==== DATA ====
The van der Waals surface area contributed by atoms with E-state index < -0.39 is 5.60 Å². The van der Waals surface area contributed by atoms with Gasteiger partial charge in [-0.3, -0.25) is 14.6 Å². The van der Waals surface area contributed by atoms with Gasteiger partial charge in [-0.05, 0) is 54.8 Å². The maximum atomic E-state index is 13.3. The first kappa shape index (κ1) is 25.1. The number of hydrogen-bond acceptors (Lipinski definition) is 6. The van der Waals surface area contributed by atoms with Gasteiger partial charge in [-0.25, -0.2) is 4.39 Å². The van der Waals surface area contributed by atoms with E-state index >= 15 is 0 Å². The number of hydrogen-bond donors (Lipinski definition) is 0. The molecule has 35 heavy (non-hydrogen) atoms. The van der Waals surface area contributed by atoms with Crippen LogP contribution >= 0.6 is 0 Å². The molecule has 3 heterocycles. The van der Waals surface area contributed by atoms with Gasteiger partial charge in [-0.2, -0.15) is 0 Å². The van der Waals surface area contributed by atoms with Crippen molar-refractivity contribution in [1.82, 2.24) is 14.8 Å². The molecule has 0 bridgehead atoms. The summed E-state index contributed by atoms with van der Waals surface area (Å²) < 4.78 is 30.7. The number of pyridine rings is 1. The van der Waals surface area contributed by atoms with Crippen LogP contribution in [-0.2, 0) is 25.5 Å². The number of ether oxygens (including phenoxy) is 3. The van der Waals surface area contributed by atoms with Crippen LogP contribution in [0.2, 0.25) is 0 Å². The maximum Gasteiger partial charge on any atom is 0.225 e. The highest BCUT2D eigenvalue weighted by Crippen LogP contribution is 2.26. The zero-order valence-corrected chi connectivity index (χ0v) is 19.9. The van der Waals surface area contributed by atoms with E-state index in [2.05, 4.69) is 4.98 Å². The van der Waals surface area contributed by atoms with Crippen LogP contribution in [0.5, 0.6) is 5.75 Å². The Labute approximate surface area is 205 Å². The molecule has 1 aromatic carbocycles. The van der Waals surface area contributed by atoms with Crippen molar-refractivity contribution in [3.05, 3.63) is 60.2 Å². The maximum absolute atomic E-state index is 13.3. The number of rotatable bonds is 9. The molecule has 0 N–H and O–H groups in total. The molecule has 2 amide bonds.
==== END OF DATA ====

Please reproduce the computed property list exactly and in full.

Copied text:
The van der Waals surface area contributed by atoms with E-state index < -0.39 is 5.60 Å². The van der Waals surface area contributed by atoms with Gasteiger partial charge in [-0.3, -0.25) is 14.6 Å². The van der Waals surface area contributed by atoms with Gasteiger partial charge in [-0.05, 0) is 54.8 Å². The maximum atomic E-state index is 13.3. The first kappa shape index (κ1) is 25.1. The number of hydrogen-bond acceptors (Lipinski definition) is 6. The van der Waals surface area contributed by atoms with Gasteiger partial charge in [-0.25, -0.2) is 4.39 Å². The van der Waals surface area contributed by atoms with E-state index >= 15 is 0 Å². The number of hydrogen-bond donors (Lipinski definition) is 0. The molecule has 35 heavy (non-hydrogen) atoms. The van der Waals surface area contributed by atoms with Crippen LogP contribution >= 0.6 is 0 Å². The molecule has 3 heterocycles. The van der Waals surface area contributed by atoms with Gasteiger partial charge in [-0.2, -0.15) is 0 Å². The van der Waals surface area contributed by atoms with Crippen molar-refractivity contribution in [1.82, 2.24) is 14.8 Å². The molecule has 0 bridgehead atoms. The summed E-state index contributed by atoms with van der Waals surface area (Å²) < 4.78 is 30.7. The number of pyridine rings is 1. The van der Waals surface area contributed by atoms with Crippen LogP contribution in [-0.2, 0) is 25.5 Å². The number of ether oxygens (including phenoxy) is 3. The van der Waals surface area contributed by atoms with Crippen LogP contribution in [0.2, 0.25) is 0 Å². The maximum Gasteiger partial charge on any atom is 0.225 e. The highest BCUT2D eigenvalue weighted by Crippen LogP contribution is 2.26. The zero-order valence-corrected chi connectivity index (χ0v) is 19.9. The van der Waals surface area contributed by atoms with E-state index in [2.05, 4.69) is 4.98 Å². The van der Waals surface area contributed by atoms with Crippen LogP contribution in [0.5, 0.6) is 5.75 Å². The Labute approximate surface area is 205 Å². The molecule has 1 aromatic carbocycles. The van der Waals surface area contributed by atoms with Crippen molar-refractivity contribution in [3.05, 3.63) is 60.2 Å². The maximum absolute atomic E-state index is 13.3. The number of rotatable bonds is 9. The molecule has 0 N–H and O–H groups in total. The molecule has 2 amide bonds.